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Testing methods for drug-impaired driving

Region: Ontario Answer # 7707

Driving while intoxicated by alcohol or drugs: Impaired driving, is an offence under section 320.14 (1) (a) of the Criminal Code and occurs:

  • when a person operates a motor vehicle while impaired by alcohol, drugs (including prescription, over-the-counter medications, and illegal substances), or a combination of both.

The law defines impairment as a diminished ability to operate a vehicle safely due to the consumption of alcohol or drugs. If you have been charged with a criminal driving offence such as impaired driving, it is important to hire an experienced criminal defence lawyer as soon as possible.

In Canada, police are trained to detect if a driver is under the influence of a drug and enforce drug-impaired driving laws using:

  • Standard Field Sobriety Testing (SFST)
  • Approved drug screening devices and bodily fluid samples, and
  • Drug Recognition Evaluations (DRE)

When must a driver submit to a drug test?

An officer can demand that an individual submit to a roadside drug test where the officer has reasonable grounds to suspect that the individual has a drug in his or her body.

Reasonable grounds to suspect could include a driver:

  • erratically moving in and out of lanes,
  • following other vehicles at unsafe distances,
  • having red eyes, muscle tremors or unusual speech patterns, etc.

If the officer has formed a reasonable suspicion that a driver has consumed drugs, the officer may demand that the driver submits to a Standard Field Sobriety Test (SFST) and may test the driver’s saliva using an approved oral fluid drug screening device.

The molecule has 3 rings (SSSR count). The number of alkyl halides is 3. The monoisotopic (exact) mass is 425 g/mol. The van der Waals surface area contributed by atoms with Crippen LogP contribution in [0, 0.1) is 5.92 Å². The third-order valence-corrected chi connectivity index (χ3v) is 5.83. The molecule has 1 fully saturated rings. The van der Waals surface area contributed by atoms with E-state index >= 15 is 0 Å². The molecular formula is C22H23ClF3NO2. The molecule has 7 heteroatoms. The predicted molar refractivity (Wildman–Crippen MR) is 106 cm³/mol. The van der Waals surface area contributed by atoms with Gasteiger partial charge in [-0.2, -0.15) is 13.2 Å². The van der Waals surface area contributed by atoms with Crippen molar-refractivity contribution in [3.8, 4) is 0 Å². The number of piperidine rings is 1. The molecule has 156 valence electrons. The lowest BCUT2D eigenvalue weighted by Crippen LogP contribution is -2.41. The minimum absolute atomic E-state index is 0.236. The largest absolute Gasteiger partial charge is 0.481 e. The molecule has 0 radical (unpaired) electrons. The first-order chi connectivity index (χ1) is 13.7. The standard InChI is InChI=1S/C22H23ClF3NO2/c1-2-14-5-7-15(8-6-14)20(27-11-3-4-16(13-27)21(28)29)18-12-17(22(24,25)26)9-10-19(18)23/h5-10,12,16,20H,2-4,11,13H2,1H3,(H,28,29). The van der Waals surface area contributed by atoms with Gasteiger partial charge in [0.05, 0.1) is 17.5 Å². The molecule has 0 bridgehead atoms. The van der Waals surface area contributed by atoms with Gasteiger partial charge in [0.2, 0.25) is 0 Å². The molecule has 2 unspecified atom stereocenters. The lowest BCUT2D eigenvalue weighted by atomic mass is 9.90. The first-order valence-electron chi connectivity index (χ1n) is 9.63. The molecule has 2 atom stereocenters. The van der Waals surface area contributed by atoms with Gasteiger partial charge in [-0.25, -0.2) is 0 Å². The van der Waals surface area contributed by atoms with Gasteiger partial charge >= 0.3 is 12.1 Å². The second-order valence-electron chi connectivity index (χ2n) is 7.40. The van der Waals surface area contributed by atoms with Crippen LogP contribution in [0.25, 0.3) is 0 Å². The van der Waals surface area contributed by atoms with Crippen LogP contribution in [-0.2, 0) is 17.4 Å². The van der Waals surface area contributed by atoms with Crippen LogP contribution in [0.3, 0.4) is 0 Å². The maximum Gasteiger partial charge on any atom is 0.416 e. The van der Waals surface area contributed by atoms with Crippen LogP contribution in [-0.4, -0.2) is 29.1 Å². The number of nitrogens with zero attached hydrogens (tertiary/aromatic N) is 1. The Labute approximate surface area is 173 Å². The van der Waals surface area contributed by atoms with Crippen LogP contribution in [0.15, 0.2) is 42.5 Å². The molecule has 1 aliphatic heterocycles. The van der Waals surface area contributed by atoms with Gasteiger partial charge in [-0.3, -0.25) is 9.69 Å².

Standard Field Sobriety Testing (SFST)

The Standardized Field Sobriety Test (SFST) is conducted at the roadside by specially trained police officers and consists of preliminary questions, an eye exam, and physical movement tests, such as:

  • walking in a straight line,
  • standing and turning, or
  • standing on one leg.

Bodily fluid test using Approved Screening Devices (ASDs)

Section 320.11 Criminal Code allows officers to take a saliva sample using an oral fluid testing device approved by the federal government (approved screening device/ASD) This device tests for the recent presence of several drugs, including cannabis, cocaine, and methamphetamine.

Oral fluid drug screening does not provide the concentration of any drug that may be present in the body. The screening only detects the presence of particular substances in concentrations that exceed an established legal threshold by identifying if there is a drug in a person’s oral fluid above the cut-off level of the device.

The drug cut-offs set in the Standards by the Drugs and Driving Committee of the Canadian Society of Forensic Science are:

  • THC – 25 ng/mL in oral fluid
  • Cocaine – 50 ng/mL in oral fluid
  • Methamphetamine – 50 ng/mL in oral fluid

A positive result of the screening is not proof of impairment. Instead, oral fluid screening is used to establish grounds to detain a driver for additional tests that may prove impairment. If the oral fluid drug screener indicates the presence of drugs and there are other signs of drug use or impairment the police can then demand a Drug Recognition Evaluation (DRE) by a specially trained officer or demand a blood sample for testing.

Drug Recognition Evaluation